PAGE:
This February will mark 16 years since I began coming out. Half my life! I say began because I continue to come out everyday. They aren’t nearly as dramatic and terrifying as the first time, those first years, but they are a lot more measured.
There is still uncertainty and risk involved in each decision and conversation. Today, I came out at a work conference to a person at a statewide level over lunch. I had to come out at my new job, but I haven’t come out to any clients. I had to come out to Wallace’s teachers, but I don’t know how they will be handling this week’s unit on families or what they will say if a classmate asks Wallace about his dad.
Sometimes, coming out looks like a normal conversation but feels like a huge, anxiety inducing weight. I met a friend of a friend a few years ago and found out as we started talking that she had never knowingly met a gay person before. That’s a lot of pressure being the spokesperson for millions of people around the world! Sometimes, it feels freeing to spit it out and just rip the bandaid off. And doing so can even inspire others to come out to me, to trust me with a part of themselves they might not readily share, such as I had happen recently on Instagram.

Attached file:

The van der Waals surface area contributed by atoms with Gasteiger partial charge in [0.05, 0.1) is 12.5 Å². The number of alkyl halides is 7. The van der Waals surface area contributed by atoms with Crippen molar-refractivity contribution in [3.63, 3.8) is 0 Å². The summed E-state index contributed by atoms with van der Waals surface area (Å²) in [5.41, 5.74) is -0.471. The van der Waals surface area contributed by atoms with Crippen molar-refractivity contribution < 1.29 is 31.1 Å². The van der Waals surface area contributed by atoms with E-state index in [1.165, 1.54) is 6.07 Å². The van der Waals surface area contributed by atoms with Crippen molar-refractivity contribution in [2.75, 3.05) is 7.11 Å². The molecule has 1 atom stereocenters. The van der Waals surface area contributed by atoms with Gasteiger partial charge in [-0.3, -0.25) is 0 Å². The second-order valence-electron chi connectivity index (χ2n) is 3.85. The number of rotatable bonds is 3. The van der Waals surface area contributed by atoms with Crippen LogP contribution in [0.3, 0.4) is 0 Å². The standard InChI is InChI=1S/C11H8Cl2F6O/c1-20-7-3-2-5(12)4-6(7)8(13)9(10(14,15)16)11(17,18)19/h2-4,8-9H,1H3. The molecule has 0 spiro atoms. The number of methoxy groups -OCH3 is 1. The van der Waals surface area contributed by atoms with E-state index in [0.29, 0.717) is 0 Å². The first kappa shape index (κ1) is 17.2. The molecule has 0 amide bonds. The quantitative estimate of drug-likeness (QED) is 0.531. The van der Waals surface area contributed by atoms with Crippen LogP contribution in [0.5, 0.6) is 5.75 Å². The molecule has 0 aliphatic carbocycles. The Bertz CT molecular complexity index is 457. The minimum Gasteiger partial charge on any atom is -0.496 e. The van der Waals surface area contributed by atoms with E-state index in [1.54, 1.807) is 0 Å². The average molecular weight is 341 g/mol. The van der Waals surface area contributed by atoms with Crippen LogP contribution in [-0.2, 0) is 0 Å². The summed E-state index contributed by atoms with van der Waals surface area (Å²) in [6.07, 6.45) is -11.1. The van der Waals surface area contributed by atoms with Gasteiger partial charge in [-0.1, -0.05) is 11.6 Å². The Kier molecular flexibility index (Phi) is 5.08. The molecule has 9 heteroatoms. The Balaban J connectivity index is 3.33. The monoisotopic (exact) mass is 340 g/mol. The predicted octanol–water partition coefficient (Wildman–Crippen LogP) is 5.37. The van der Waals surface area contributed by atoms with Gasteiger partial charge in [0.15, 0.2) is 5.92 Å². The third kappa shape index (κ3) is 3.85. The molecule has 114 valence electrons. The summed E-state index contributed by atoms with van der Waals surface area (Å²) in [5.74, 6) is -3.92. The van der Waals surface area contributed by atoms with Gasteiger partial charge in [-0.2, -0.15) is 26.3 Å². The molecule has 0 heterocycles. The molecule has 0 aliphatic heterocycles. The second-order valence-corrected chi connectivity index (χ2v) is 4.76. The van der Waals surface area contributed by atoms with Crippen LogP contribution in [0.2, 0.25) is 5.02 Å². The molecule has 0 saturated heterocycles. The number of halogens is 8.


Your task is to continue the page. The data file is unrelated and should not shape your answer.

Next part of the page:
Even after 16 years, I am finding microagressions of homophobia flung in my face not unlike the pop bottle I had thrown at me from a car along with the insult “dyke!” (No, it’s not always an insult, but it can be used as a weapon.) Sometimes the homophobia is slipped into conversations and interactions like the negative treatment I received at my first midwife practice when I told them I am gay. And there are times I don’t realize it happened until after the fact, such as when I wanted to be a LLL leader and was told that as a single parent by choice I would not qualify (this is not LLL policy, but I chose not to report the leader or make a fuss). It wasn’t until I was in the car, explaining the interaction to a friend that she affirmed my experience and gave it words.
There is no coming out day for me, because everyday I have to come out or decide not to.